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Friday, December 18, 2009

Are tattoos harmful?



Body designs are very attractive and cool and are gaining popularity at a very rapid speed. And a recent census in America showed an estimate of 15 thousand tattoo shops spread around the country. But, if you are deciding on printing one – or more – on your skin, it is a good idea to check out some of the facts. This is not at all for frightening enthusiasts but just for the sake of awareness.


The act of tattooing is much like a sewing machine, except for the fact that the needle which is pierced into the top layer of the skin, contains a segment of ink. The process might even take hours and could involve a bit of bleeding and mild pain.

The occupants in the field of tattooing along with hair dressers, manicurists and a few other occupations, are classified as "personal service workers". And in most of them, there is a relation with blood and because of this medical agencies have investigated. It is said that blood-borne diseases such as AIDS, hepatitis B and C and a few more can be transferred in tattoo shops.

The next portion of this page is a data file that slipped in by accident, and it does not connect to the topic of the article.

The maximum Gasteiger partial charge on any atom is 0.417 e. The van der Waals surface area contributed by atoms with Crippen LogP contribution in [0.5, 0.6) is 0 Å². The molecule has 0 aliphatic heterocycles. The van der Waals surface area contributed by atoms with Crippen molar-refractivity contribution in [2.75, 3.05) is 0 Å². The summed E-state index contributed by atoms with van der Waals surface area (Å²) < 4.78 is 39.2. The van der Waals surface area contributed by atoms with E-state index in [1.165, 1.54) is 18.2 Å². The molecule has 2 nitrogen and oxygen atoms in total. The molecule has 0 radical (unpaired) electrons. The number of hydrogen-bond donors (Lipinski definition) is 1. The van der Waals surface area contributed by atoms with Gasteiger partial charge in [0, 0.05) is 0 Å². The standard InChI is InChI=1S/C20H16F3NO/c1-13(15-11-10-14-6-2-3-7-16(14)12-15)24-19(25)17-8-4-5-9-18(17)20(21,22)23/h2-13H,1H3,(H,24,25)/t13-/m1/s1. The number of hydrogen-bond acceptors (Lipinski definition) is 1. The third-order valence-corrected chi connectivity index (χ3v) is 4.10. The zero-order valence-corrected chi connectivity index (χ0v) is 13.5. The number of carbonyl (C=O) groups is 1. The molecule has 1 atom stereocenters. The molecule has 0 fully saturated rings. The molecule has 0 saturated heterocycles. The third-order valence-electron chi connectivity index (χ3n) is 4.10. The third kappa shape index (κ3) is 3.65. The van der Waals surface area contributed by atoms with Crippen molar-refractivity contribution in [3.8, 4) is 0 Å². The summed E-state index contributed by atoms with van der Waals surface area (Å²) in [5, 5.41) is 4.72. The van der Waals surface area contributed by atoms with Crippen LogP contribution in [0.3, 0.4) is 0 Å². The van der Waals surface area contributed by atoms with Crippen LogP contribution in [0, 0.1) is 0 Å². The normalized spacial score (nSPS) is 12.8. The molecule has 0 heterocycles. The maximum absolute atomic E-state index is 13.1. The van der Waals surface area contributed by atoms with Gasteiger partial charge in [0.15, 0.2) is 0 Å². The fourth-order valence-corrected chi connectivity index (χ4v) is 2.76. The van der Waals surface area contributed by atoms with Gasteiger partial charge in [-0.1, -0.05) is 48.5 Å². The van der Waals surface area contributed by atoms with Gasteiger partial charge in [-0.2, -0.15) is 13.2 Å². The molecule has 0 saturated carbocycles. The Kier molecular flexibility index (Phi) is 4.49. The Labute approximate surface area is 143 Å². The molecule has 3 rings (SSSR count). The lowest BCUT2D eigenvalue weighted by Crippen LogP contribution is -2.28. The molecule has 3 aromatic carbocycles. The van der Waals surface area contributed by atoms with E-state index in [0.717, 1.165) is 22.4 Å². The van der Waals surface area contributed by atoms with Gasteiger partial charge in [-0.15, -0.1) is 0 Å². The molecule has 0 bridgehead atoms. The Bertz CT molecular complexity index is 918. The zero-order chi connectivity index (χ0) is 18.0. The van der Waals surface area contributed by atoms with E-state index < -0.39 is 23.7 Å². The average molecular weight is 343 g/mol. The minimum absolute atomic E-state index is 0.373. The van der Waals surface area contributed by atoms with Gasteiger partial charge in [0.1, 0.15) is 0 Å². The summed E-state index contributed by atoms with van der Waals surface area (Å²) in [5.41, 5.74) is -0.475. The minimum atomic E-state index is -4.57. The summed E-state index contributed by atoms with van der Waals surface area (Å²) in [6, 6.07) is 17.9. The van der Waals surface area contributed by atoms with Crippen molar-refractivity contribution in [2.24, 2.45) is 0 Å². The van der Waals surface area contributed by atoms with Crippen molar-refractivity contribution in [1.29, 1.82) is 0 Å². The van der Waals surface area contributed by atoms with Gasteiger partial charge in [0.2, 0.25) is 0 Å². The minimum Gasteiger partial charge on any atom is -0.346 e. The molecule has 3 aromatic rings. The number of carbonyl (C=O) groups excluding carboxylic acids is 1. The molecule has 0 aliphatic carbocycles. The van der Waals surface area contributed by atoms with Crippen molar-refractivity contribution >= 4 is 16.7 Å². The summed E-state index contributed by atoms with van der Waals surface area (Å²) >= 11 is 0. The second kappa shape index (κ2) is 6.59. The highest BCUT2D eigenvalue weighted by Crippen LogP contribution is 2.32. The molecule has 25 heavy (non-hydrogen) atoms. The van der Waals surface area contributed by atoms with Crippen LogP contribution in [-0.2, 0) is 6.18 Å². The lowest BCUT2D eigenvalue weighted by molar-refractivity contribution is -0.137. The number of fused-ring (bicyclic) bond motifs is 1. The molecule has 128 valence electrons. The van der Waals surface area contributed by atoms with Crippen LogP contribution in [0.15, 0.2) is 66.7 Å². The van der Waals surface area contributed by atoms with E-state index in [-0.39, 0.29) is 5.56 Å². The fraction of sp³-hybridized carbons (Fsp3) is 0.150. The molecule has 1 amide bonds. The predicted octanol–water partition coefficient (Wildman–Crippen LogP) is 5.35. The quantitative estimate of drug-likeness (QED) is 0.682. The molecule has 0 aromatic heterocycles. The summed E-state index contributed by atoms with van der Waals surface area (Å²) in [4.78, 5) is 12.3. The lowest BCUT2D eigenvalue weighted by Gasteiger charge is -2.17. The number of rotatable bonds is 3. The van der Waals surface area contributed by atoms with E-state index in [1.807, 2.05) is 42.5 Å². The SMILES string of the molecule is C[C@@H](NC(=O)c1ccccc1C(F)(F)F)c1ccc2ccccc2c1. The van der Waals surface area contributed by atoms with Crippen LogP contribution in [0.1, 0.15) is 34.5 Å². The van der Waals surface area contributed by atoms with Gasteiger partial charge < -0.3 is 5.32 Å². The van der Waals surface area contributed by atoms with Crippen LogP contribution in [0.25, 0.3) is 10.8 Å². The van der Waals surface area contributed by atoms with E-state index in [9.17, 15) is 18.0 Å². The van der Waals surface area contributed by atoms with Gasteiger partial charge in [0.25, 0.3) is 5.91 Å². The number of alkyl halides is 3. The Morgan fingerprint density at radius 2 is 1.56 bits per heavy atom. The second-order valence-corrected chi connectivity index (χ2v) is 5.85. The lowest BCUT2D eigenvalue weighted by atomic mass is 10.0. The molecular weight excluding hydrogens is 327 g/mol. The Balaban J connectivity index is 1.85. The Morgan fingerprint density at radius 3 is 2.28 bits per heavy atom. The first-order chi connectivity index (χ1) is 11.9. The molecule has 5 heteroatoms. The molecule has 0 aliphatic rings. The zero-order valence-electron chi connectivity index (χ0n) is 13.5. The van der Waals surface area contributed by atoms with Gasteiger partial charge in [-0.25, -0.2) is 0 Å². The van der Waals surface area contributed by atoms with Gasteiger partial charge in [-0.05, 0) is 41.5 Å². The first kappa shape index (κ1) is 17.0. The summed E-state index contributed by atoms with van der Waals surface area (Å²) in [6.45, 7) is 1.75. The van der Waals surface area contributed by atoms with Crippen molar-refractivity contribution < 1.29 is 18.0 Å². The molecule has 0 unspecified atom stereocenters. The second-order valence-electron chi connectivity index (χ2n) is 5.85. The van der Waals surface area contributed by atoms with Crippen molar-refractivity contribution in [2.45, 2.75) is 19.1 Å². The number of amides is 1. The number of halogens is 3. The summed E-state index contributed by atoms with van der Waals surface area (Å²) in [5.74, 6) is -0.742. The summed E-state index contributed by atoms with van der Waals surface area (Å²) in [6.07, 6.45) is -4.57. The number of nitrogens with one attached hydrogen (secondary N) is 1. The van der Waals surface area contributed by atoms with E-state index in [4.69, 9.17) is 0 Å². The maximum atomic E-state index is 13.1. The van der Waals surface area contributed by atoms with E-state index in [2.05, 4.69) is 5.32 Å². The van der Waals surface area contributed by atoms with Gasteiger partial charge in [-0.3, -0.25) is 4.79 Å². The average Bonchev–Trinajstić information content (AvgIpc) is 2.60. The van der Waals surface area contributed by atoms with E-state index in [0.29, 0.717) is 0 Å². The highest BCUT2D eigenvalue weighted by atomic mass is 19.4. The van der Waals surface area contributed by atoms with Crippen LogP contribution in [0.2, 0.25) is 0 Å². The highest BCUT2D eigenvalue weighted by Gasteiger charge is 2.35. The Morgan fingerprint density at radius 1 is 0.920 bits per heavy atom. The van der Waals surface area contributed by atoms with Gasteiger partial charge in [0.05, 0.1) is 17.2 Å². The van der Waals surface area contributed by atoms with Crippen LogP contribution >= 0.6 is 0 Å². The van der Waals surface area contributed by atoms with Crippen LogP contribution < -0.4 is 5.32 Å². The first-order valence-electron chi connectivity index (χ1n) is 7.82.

AIDS: CDC (Centers for Disease Control and prevention) has stated recently that since 1985, there has been no data consumed of tattooing leading to AIDS. But, 7 cases have been pinned on dentistry.

Hepatitis C: In a recent study by the researchers at UT Southwestern Medical Center in Dallas which studied many patients, 18% of which had tattoos. Of this 18%, about 20% had Hepatitis C. Only 4% of the ones without tattoos had the disease. 

Although, these blood-borne diseases can be transferred under some conditions. This means that, if the needle being used is sterilized and other precautions are followed, the risk of relocation of the microbes will decrease. 

Skin allergies, infections and disorders might also show up in some bodies.
The legal age for getting a tattoo is in most countries 18 but is 16 in some European ones.

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